Hundreds of Greek hospital workers, angry at what they described as the “death” of the country’s healthcare system, held a rally in central Athens on Wednesday.

Greek police intervened to stop the 800-strong crowd from gathering at the official offices of Prime Minister Alexis Tsipras.

Members of the hospital workers’ union had demanded a meeting with the Greek premier, but their request was denied with one minister denouncing protestors’ banners that portrayed Tsipras as a liar.

Protestors also mockingly celebrated Greece’s ruling coalition’s two years in power by cutting a cake bearing the message: “All they have said is lies, lies, lies.”

Activists accused the government of trying to impose its demands on the health system and of trying to silence opponents.

One nurse, 45-year-old Giorgos Papahristou, told Anadolu Agency a lack of staff and medicines was making the situation worse.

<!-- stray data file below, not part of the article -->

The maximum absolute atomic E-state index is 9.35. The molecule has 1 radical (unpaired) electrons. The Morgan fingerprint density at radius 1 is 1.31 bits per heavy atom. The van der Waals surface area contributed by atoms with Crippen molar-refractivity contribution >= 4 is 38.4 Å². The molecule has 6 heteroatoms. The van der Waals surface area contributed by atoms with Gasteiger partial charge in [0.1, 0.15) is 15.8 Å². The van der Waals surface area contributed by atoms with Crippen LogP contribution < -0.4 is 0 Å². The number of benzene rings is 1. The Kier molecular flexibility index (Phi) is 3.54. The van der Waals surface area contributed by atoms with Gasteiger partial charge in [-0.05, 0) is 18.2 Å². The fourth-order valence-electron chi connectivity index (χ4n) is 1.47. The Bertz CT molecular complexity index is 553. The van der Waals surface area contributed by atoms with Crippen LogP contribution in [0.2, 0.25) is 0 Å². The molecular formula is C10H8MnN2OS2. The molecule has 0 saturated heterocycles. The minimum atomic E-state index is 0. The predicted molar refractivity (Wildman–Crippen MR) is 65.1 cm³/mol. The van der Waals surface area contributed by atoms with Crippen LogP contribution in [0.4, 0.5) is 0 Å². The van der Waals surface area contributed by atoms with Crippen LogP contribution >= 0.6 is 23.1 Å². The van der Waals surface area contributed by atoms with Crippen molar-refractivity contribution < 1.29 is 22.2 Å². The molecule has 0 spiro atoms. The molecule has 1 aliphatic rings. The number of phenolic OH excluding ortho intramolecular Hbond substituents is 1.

“It is difficult for us who work in this field to witness this because there are no beds; there are no employees to handle the huge amount of incidents in public hospitals,” he said.

A protesting ambulance driver who declined to give his name said there was a “whole collapse in the health system; we want to help and we cannot.

“We get emergency requests and we don’t have drivers to help people in need.”

He said budget cuts and hiring freezes had hit the health service.

The workers’ union cited Organization for Economic Co-operation and Development (OECD) data which claim Greece’s public spending on health amounted to five percent of GDP.

The OECD research says the comparable figure for the U.K. is 7.7 percent, France 8.6 percent and Germany 9.4 percent.

A Greek health ministry budget for 2017, which was tabled just before the end of 2016, could also spell more cuts for the country’s healthcare system.

The draft budget says there could be a decrease to €4.2 billion ($4.5 billion) from €4.3 billion in 2016, a cut of €159 million from the healthcare system.

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